Winter weather forces temporary idling of U.S. auto plants

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Widespread and severe winter weather in the U.S. has caused several automakers to press pause on production this week.

General Motors said it hasn’t had to suspend production because of natural gas shortages — an issue because freezing temperatures have sent electricity demand soaring. But the company did cancel production on Tuesday first shifts at a number of its assembly plants.

Locations impacted include GM plants in Fort Wayne, Ind.; Spring Hill, Tenn.; Bowling Green, Ky.; and Arlington, Texas.

The automaker also idled Monday production shifts at the plants in Tennessee, Texas and Kentucky amid the blast of subzero temperatures, snow and ice sweeping the country. It also halted Monday production at Wentzville Assembly in Missouri.

“We will continue to monitor the weather situation and make adjustments as needed,” Dan Flores, a GM spokesman, wrote in an email.

Several Ford Motor Co. operations are down as a result of weather-related concerns, said Kelli Felker, a Ford spokeswoman. The list includes the Flat Rock Assembly Plant in Michigan, the Ohio Assembly Plant in Avon Lake and the Hermosillo Stamping and Assembly Plant in Mexico.

Ford shut down operations at its Kansas City Assembly Plant in Missouri on Saturday. The closure will continue until Feb. 22, the company said. Ford said it closed the plant to conserve natural gas for residential homes in the region as people buckled down for the hazardous weather and the potential for natural gas shortages spiked.

That’s the plant that builds Ford’s popular F-150 pickup. The company is already dealing with reduced production of its 2021 model because of a global shortage of semiconductor chips.

Ford plans to run Tuesday second shifts at its Kentucky Truck Plant in Louisville, Chicago Assembly Plant, Dearborn Truck Plant in Michigan and at the Oakville Assembly Complex in Ontario, Canada.

First shifts at Toyota Motor Corp. manufacturing plants in Indiana, Kentucky, Mississippi, Texas and West Virginia were not running on Tuesday, according to Toyota spokeswoman Kelly Stefanich. First shifts at the company’s Alabama plant were on a four-hour delayed start.

“We’ll be assessing the situation throughout the day to make decisions about second-shift production,” Stefanich wrote in an email to Automotive News.

Nissan had halted production at its three factories since Sunday night. Production is expected to resume Tuesday night, a Nissan spokeswoman said, adding that the situation is being monitored.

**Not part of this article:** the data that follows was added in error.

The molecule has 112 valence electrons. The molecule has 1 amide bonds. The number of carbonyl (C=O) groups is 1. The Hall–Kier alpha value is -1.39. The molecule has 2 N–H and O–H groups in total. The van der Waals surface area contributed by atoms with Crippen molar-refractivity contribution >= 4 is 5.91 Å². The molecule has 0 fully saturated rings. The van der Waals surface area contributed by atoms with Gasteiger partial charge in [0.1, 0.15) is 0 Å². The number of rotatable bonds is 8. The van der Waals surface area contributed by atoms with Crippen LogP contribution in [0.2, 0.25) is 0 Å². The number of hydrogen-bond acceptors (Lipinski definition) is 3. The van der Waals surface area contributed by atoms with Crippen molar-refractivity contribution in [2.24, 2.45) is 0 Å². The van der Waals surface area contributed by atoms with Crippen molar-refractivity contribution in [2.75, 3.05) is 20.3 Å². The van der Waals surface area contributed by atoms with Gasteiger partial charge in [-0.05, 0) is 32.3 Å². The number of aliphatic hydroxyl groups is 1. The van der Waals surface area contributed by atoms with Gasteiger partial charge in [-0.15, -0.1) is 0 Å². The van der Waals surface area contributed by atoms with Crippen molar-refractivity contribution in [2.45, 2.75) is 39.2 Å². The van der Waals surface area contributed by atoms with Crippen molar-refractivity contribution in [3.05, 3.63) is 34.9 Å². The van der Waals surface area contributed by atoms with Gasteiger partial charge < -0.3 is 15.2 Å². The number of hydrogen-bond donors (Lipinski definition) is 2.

Nissan builds sedans, pickups, crossovers and commercial vans at assembly plants in Smyrna, Tenn., and Canton, Miss. Nissan also builds engines in Decherd, Tenn.

Subaru canceled first-shift production at its plant in Lafayette, Ind. — Subaru of Indiana Automotive. That’s where the Impreza compact sedan and hatchback, Legacy midsize sedan, Outback midsize crossover and Ascent large crossover are manufactured.

“In regard to today, first-shift production was canceled as a result of the severe winter weather conditions,” a Subaru spokesman told Automotive News. “Decisions regarding second-shift production and third shift (maintenance) are expected by 1 p.m. ET.”

The disruption at Nissan comes as Nissan is at the tail end of a major product reboot that will update 70 percent of the brand’s product portfolio. Nissan is gearing up to begin production of several key models — including the Frontier pickup and Pathfinder and the Infiniti QX60. In January, the global microchip shortage forced Nissan to temporarily cut pickup output at its Canton, Miss., assembly plant.

Frontier and Titan pickup output was idled for two days in late January, according to a factory memo obtained by Automotive News. The pickup line also was down Feb. 8, the memo indicates.

Meanwhile, Tesla on Tuesday tweeted a picture of a snow-covered Gigafactory Texas, its manufacturing facility that has been under construction in Austin since July. Tesla CEO Elon Musk replied to the tweet and said the facility was “covered in snow and ice” and roads around it are mostly closed.

Urvaksh Karkaria, Jack Walsworth and Jennifer Vuong contributed to this report.